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Photogrammetric Test Site Vaihingen/Enz

The ifp test site Vaihingen/Enz was originally established in summer 1995 for the geometrical performance acceptance test of one of the first operational digital airborne line scanning systems, the Digital Photogrammetry Assembly DPA. Starting from this, the test site was used several times for different kinds of investigations: For the independent in-flight evaluation of new digital airborne sensors as well as for investigations on the potential of direct georeferencing using integrated GPS/inertial systems in combination with standard analogue frame cameras.

small village Rosswag
small village Rosswag
The test site itself is located about 20km north-west of Stuttgart/Germany in a hilly area providing several types of vegetation and land use, mostly rural area with smaller forests and villages. It also offers quite steep vineyards and some quarries. The following image shows the river Enz valley east of the small village Rosswag.

test site terrain
test site terrain
The spatial extension of the overall test area is about 7.5 km (east-west) x 4.7 km (north-south). The terrain heights differ between 193m and 356m above mean sea level. The terrain variations are depicted in the following figure (vertical component 2x exaggerated, © Landesvermessungsamt Baden-Württemberg)

The demanding terrain topography can also be seen from the following figures. Again the vertical component is two times exaggerated. Please click for larger view.

Orthophoto drapped over DTM
Orthophoto drapped over DTM
Shaded view of DTM
Shaded view of DTM
Slope classification from DTM
Slope classification from DTM
Orthophoto drapped over DTM. Shaded view of DTM. Slope classification from DTM.

Test site Vaihingen/Enz
The terrain model available so far is obtained through airborne laser-scanning. Flights were ordered by Landesvermessungsamt Baden-Württemberg. Data acquisition was done in February 2001, using the Optech ALTM 1225 system (flying height 900m, scan frequency 25 Hz, scan angle +/- 25deg, mean point distance on ground approx. 1.5m). The final DTM is available as 1m grid. Vertical accuracy is expected to be better than 0.5m.
Although the number of ground control points slightly varies throughout the different test flight campaigns their principal locations remain unchanged. The point distribution is densified in the centre part of the area to allow for high resolution and large scale tests. This densified region has an extension of 5.0 km (east-west) x 2.8 km (north-south).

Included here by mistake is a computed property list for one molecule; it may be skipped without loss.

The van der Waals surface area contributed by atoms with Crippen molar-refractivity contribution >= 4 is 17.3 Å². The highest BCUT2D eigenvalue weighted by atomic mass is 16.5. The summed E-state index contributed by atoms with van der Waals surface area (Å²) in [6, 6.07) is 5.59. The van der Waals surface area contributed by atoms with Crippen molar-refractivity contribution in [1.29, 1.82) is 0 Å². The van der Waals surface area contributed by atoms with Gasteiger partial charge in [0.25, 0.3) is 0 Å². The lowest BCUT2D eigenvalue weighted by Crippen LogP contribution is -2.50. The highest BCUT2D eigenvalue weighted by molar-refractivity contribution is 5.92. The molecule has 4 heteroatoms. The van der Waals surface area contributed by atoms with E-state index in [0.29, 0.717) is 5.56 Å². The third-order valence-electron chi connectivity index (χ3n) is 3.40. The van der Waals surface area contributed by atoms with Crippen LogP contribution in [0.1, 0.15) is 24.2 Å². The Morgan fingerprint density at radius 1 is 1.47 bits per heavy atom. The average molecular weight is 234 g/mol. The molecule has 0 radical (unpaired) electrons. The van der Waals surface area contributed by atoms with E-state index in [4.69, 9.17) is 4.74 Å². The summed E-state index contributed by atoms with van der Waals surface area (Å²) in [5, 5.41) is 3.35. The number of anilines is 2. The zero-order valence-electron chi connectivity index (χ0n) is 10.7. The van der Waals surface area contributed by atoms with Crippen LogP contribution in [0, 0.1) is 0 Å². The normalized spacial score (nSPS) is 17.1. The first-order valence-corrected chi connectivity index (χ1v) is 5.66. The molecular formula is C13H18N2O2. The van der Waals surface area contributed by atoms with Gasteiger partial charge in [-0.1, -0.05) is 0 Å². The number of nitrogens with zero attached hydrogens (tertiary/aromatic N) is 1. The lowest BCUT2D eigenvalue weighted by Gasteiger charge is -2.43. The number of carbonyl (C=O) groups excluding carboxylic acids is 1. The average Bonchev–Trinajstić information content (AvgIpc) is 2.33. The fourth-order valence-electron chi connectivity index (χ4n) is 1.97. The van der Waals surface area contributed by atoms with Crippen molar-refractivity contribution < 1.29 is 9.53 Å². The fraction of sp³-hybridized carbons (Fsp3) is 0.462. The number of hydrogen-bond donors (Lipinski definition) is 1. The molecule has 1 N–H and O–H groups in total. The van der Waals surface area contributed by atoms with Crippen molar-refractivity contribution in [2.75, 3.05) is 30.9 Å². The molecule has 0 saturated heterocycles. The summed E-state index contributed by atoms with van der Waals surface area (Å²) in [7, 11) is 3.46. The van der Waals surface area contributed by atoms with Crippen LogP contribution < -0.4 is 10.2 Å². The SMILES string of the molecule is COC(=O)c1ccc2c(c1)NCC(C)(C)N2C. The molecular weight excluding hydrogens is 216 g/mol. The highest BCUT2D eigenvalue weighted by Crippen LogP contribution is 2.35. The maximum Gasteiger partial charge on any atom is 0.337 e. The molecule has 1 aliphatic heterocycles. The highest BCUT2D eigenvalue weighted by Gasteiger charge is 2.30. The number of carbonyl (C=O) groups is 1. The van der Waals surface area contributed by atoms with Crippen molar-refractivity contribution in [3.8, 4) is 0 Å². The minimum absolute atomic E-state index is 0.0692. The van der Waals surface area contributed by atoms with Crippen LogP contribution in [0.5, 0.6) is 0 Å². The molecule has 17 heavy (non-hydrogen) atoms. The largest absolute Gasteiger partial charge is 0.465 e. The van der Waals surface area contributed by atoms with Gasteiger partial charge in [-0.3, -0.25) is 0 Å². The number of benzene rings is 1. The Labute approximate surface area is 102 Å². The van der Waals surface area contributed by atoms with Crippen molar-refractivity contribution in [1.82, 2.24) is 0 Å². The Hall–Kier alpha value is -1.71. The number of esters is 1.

Test site dimensions (in Gauss-Krueger coordinates)

Whole area
Extensions   Easting [m] Northing [m]
7400m (east-west) Upper left 3492450 5424350
4700m (north-south) Upper right 3499850 5424350
  Lower right 3499850 5419650
  Lower right 3492450 5419650
Densified central area
Extensions   Easting [m] Northing [m]
5050m (east-west) Upper left 3493200 5423400
2750m (north-south) Upper right 3498250 5423400
  Lower right 3498250 5420650
  Lower right 3493200 5420650

The object points are painted targets mostly. They are independently coordinated from static GPS surveys, with an estimated accuracy of sigma 2cm for all three coordinate components.
Altogether close to 200 points are available in the test area (flight campaign 2007). In the densified region the smaller 0.3m x 0.3m targets are painted in black in the center of the 0.6m x 0.6m sized white targets.
Signalized/painted squares 0.6m x 0.6m
# of points distribution of points
172 whole test site
Signalized/painted squares 0.3m x 0.3m
# of points distribution of points
103 densified region only

Siemens star
An additional (mobile) resolution target (Siemens star) is prepared for the flights, if the empirically analysis of the geometrical resolution potential of airborne sensors is of interest.
The Siemens star has a diameter of 8m and consists of 12 black/white sections.
The approximate position, where the Siemens star is located (in Gauss-Krueger) during flights is 3497905m (East) and 5422085m (North).

for further information contact Dr.-Ing. Michael Cramer